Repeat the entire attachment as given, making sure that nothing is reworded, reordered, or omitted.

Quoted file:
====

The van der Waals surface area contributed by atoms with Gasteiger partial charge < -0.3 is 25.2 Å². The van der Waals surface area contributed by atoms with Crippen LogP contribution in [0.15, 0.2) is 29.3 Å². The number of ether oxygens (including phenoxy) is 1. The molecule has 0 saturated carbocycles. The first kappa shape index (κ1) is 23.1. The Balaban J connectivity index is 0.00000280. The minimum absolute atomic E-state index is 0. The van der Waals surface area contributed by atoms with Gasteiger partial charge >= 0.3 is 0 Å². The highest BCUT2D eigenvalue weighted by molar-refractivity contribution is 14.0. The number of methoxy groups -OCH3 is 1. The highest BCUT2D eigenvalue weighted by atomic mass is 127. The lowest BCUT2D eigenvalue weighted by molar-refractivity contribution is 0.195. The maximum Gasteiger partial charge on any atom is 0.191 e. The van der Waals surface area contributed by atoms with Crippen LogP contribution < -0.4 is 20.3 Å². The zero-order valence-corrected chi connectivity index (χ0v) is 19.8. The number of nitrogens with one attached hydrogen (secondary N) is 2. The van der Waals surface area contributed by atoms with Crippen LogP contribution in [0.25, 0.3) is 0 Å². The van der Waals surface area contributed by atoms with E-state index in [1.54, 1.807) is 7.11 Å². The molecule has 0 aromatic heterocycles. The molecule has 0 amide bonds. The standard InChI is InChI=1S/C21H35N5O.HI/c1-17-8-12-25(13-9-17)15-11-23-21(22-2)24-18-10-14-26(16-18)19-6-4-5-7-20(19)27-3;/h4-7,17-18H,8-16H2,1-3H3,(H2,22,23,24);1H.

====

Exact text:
The van der Waals surface area contributed by atoms with Gasteiger partial charge < -0.3 is 25.2 Å². The van der Waals surface area contributed by atoms with Crippen LogP contribution in [0.15, 0.2) is 29.3 Å². The number of ether oxygens (including phenoxy) is 1. The molecule has 0 saturated carbocycles. The first kappa shape index (κ1) is 23.1. The Balaban J connectivity index is 0.00000280. The minimum absolute atomic E-state index is 0. The van der Waals surface area contributed by atoms with Gasteiger partial charge >= 0.3 is 0 Å². The highest BCUT2D eigenvalue weighted by molar-refractivity contribution is 14.0. The number of methoxy groups -OCH3 is 1. The highest BCUT2D eigenvalue weighted by atomic mass is 127. The lowest BCUT2D eigenvalue weighted by molar-refractivity contribution is 0.195. The maximum Gasteiger partial charge on any atom is 0.191 e. The van der Waals surface area contributed by atoms with Crippen LogP contribution < -0.4 is 20.3 Å². The zero-order valence-corrected chi connectivity index (χ0v) is 19.8. The number of nitrogens with one attached hydrogen (secondary N) is 2. The van der Waals surface area contributed by atoms with Crippen LogP contribution in [0.25, 0.3) is 0 Å². The van der Waals surface area contributed by atoms with E-state index in [1.54, 1.807) is 7.11 Å². The molecule has 0 aromatic heterocycles. The molecule has 0 amide bonds. The standard InChI is InChI=1S/C21H35N5O.HI/c1-17-8-12-25(13-9-17)15-11-23-21(22-2)24-18-10-14-26(16-18)19-6-4-5-7-20(19)27-3;/h4-7,17-18H,8-16H2,1-3H3,(H2,22,23,24);1H.